In his 2002 book Soul Babies: Black Popular Culture and the Post-Soul AestheticMark Anthony Neal states that black masculinity became synonymous with a unified black identity during the Civil Rights Movement. Neal claims that the hyper-masculinity translated as violence within the black community to protect from violence directed at the black community from white America. Black gays and women were sometimes censured outright in an effort to merge black identity with masculinity. Huey P. Newton, in an effort to improve ties, wrote an essay to advocate for a stronger alliance between black political organizations and the women and gay members of their community.[24] In it, he admitted that this popularity of hypermasculinity drives a tendency towards violence and silencing of women and gay men, which didn’t permit these marginalized members to become a part of the black identity.

“Who’s the Man?”: Masculinities Studies, Terry Stops, and Police Training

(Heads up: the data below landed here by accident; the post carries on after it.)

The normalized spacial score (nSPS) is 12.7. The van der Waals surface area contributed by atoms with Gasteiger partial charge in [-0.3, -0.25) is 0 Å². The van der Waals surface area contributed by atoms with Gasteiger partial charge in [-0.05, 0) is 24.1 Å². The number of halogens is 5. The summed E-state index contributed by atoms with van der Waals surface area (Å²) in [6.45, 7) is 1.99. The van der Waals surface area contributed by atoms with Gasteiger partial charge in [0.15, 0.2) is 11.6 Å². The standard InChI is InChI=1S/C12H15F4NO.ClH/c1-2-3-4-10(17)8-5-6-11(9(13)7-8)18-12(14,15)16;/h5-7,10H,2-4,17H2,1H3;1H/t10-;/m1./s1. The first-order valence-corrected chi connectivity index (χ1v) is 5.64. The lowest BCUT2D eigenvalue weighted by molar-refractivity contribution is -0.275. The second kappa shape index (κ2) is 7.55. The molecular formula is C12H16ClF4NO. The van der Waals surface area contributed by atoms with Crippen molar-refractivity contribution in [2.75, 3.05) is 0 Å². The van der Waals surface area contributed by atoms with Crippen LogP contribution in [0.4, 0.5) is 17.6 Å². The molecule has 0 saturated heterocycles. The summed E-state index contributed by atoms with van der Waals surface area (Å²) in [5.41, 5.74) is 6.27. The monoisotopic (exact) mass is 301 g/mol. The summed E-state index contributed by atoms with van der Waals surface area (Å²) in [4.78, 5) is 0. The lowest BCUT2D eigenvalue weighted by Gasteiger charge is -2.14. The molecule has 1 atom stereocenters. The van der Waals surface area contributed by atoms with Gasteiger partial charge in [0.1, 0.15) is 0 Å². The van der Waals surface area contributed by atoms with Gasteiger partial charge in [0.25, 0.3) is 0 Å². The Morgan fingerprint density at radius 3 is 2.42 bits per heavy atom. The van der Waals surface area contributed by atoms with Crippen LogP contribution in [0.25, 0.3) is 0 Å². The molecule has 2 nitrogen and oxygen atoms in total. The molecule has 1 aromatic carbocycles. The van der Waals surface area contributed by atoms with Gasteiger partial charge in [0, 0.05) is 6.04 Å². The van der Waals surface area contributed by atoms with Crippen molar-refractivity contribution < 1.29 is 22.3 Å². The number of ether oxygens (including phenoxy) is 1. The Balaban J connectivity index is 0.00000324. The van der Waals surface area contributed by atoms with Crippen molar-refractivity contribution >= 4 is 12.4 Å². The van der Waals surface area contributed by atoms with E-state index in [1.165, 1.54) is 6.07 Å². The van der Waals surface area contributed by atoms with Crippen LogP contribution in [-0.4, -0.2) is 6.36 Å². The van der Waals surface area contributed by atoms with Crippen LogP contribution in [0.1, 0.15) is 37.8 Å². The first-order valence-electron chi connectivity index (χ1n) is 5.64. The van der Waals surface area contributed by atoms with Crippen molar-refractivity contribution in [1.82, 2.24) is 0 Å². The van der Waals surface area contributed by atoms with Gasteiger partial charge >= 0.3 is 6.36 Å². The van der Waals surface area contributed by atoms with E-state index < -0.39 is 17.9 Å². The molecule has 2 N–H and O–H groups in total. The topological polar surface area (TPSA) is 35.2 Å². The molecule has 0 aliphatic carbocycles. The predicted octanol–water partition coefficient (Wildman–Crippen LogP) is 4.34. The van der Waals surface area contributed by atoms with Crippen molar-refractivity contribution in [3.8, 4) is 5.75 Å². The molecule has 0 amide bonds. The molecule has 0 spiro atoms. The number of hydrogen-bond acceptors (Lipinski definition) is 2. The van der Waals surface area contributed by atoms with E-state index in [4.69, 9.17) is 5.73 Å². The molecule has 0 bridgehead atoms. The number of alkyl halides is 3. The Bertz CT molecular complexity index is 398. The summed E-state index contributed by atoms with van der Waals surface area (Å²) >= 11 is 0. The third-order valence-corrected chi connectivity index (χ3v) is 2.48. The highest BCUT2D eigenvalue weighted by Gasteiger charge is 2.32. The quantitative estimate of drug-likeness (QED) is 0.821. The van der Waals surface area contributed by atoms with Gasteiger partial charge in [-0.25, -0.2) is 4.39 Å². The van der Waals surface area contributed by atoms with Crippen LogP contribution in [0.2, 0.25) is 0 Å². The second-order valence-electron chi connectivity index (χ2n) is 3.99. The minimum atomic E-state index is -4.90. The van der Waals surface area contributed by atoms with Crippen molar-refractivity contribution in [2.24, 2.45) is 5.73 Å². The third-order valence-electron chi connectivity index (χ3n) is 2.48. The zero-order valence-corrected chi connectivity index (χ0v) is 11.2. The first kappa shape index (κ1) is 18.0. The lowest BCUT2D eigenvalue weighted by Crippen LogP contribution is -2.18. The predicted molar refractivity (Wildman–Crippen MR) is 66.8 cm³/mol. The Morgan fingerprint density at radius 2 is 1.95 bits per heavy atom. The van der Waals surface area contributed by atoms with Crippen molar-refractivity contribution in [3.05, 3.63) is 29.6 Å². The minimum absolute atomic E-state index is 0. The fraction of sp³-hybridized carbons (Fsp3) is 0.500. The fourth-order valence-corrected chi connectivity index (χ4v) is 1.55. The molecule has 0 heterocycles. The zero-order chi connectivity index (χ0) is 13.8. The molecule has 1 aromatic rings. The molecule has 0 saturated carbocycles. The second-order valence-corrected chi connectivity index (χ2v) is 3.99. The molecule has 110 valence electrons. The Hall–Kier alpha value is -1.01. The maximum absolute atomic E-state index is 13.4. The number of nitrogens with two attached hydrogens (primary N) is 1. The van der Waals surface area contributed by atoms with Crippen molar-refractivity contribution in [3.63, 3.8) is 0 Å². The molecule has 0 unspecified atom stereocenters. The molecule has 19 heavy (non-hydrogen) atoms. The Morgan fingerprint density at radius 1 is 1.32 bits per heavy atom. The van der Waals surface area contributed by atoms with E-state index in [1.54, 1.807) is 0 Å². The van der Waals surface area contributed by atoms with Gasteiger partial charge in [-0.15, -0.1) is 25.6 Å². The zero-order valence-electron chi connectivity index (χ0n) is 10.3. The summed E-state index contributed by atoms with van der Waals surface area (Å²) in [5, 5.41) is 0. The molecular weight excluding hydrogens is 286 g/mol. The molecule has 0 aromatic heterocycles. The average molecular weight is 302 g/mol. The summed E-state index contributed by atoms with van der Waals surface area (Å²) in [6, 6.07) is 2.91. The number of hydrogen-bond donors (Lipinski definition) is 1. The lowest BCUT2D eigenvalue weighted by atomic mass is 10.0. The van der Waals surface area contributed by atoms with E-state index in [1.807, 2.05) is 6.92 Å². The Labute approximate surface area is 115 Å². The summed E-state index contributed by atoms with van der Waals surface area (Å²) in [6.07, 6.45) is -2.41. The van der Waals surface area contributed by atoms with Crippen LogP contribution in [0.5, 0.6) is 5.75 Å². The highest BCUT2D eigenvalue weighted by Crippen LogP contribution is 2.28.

to racially profile is a product of gender as well as race. If policemen are using Terry stops and frisks to play the game of “who’s the man?” rather than just to gather evidence of crime, then we need to change the gender dynamics of policing. I propose that we do so by changing the cultures of police forces. This can be achieved by establishing extensive training programs designed to root out the attitudes and rituals that perpetuate a macho police culture.2 ° In order to demonstrate that the Terry doctrine’s promotion of masculinity contests is a problem that ought to be addressed by training programs, this Article is structured as follows. In Part I, I propose a comprehensive theory of how masculinities affect policing. I review the hegemonic masculinities school of thought, which is the dominant school within masculinities studies, and identifies the following background